This online software will help you learn hundreds of chords all along the fretboard. This tool has been built to be easy and fun to use: it shows you the frets that create a given chord, and plays the chord one tone at a time, so you can play along with your guitar and check if your fingers placement is correct.
This chord finder runs online in the browser: this means that you don't have to download or install anything. Just click on the launch button and you can enjoy the software directly on your browser, like a standard webpage (so the tool works well on Windows, Apple, Linux or Android devices)
Like all the guitar learning software that this site provides, left-handed guitar players can invert the visualization of the fretboard, to better fit their needs.
The chord finder is really simple: to see the fingerings of a chord, you can do the following actions:
- Select the root name of the chord (for example C, G, A or any other note)
- Select the quality of the chord (major, minor, diminished, dominant and so forth).
- Select the fretboard position on which you want the chord to be shown. Three positions are available: open strings, middle of the fretboard, or higher frets.
The tool will display the chord patterns: You don't need to read any music scores or guitar tabs, the tones composing the chord are highlighted on the guitar neck.
Plenty of chord qualities are available: from the common major, minor or dominant forms, to ninth dominants or full diminished structures. Just play around a bit with the tool and you'll discover new sounds and flavors.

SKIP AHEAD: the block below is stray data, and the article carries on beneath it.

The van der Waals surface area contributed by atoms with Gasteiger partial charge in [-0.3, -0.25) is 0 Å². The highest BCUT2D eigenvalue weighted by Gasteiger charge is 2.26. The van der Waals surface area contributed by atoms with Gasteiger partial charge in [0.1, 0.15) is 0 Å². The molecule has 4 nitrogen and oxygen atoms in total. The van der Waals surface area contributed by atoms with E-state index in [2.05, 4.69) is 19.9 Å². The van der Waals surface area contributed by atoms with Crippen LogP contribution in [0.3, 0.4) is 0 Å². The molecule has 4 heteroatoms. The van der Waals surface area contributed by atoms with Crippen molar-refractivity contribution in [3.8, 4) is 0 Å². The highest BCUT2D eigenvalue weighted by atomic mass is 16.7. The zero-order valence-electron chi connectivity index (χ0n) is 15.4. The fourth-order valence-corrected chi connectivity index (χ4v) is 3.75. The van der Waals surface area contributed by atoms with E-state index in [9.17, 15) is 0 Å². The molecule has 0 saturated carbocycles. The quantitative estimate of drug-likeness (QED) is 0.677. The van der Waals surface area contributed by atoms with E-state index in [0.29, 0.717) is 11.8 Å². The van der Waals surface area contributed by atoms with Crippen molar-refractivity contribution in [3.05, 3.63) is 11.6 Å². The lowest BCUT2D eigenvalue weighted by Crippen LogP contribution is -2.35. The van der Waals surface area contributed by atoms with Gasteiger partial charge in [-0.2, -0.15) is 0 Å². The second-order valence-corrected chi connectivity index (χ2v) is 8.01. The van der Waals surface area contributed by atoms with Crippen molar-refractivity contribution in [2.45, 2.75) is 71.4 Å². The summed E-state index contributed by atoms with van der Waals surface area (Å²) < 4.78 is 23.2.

maj 5 6 6/9 7 #9 #11 b5 b9 b5(#9) 7sus4 9 9b5 9#11 9sus4 11 13 13b9 13sus4 add9 dim dim7 m m6 mb6 m6/9 m7 m7b5 m9 m9b5 m9(maj7) m11 m13 m(add9) m(maj7) maj7 maj7b5 maj7#11 maj9 maj13 sus2 sus4 aug aug7 aug7#9 aug7b9 aug9
For those who want to go beyond raw chord shapes memorization, this chord finder has one unique feature that shows you the structure of the intervals creating the chord, also using color mapping. This helps you understand how chords are created, improving your music theory knowledge. Here in the following, you find some simple examples:
Let's take a major chord: we know that a major chord is composed of the root, the major third and the perfect fifth.The chord finder shows you this structure like on the bar below. Note that the root is shown in yellow, the third in cyan and the fifth in purple.
The tones of the chord are shown on the fretboard with these colors, so you can identify at a glance what's the root, the third and the fifth!
This is the structure of a minor chord: root (yellow), minor third (green), and fifth (purple)
Finally, here below the structure of a dominant chord: root in yellow, major third in cyan, fifth in purple and the minor seventh in orange.
If you are interested in this kind of chord structure visualization, check out the Guitar chord formulas chart.
The chord finder interface provides audio playback controls: you can start and pause the playback, set the bpm speed, and regulate the volume of the guitar and the drums (that acts as a metronome). The tones are played one after the another, arpeggiating the chord, so you can play along the tool and carefully check if each finger is placed correctly, without buzzing or unwanted muted strings
This online software has some settings that can be useful for you:
- You can set the visualization of the fretboard with a left-handed layout
- Alternate tunings are available. However, as it's really time-consuming to shows all the chord shapes for all the tunings, in case of no-standard tunings, the tool shows the tones composing the selected chord on all the fretboard. It's up to you decide what frets, and thus which shape, to play
This last part concludes our introduction to our guitar chords learning software. The best way to understand how it works is to launch it and to play with it. The interface is really easy to use and you'll find yourself experimenting with new chords in no time. If you have questions, doubts, or suggestions for new features, please send us a message or drop a line in the comments section below the tool.
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